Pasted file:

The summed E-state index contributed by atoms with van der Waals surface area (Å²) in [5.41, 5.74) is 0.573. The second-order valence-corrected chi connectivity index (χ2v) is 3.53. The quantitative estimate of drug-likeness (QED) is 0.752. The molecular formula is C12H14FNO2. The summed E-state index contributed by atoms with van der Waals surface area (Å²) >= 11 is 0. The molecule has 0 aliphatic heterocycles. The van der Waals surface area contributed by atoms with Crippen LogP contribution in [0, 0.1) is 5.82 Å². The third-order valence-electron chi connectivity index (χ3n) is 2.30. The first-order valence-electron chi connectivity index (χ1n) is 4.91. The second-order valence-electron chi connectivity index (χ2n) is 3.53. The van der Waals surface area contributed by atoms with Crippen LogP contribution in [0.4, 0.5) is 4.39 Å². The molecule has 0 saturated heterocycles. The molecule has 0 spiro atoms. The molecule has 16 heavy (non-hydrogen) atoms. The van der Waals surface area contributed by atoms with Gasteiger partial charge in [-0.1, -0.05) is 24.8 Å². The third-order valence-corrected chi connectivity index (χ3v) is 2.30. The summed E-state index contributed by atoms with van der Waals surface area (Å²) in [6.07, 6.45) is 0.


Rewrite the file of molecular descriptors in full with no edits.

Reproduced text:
The summed E-state index contributed by atoms with van der Waals surface area (Å²) in [5.41, 5.74) is 0.573. The second-order valence-corrected chi connectivity index (χ2v) is 3.53. The quantitative estimate of drug-likeness (QED) is 0.752. The molecular formula is C12H14FNO2. The summed E-state index contributed by atoms with van der Waals surface area (Å²) >= 11 is 0. The molecule has 0 aliphatic heterocycles. The van der Waals surface area contributed by atoms with Crippen LogP contribution in [0, 0.1) is 5.82 Å². The third-order valence-electron chi connectivity index (χ3n) is 2.30. The first-order valence-electron chi connectivity index (χ1n) is 4.91. The second-order valence-electron chi connectivity index (χ2n) is 3.53. The van der Waals surface area contributed by atoms with Crippen LogP contribution in [0.4, 0.5) is 4.39 Å². The molecule has 0 saturated heterocycles. The molecule has 0 spiro atoms. The molecule has 16 heavy (non-hydrogen) atoms. The van der Waals surface area contributed by atoms with Gasteiger partial charge in [-0.1, -0.05) is 24.8 Å². The third-order valence-corrected chi connectivity index (χ3v) is 2.30. The summed E-state index contributed by atoms with van der Waals surface area (Å²) in [6.07, 6.45) is 0.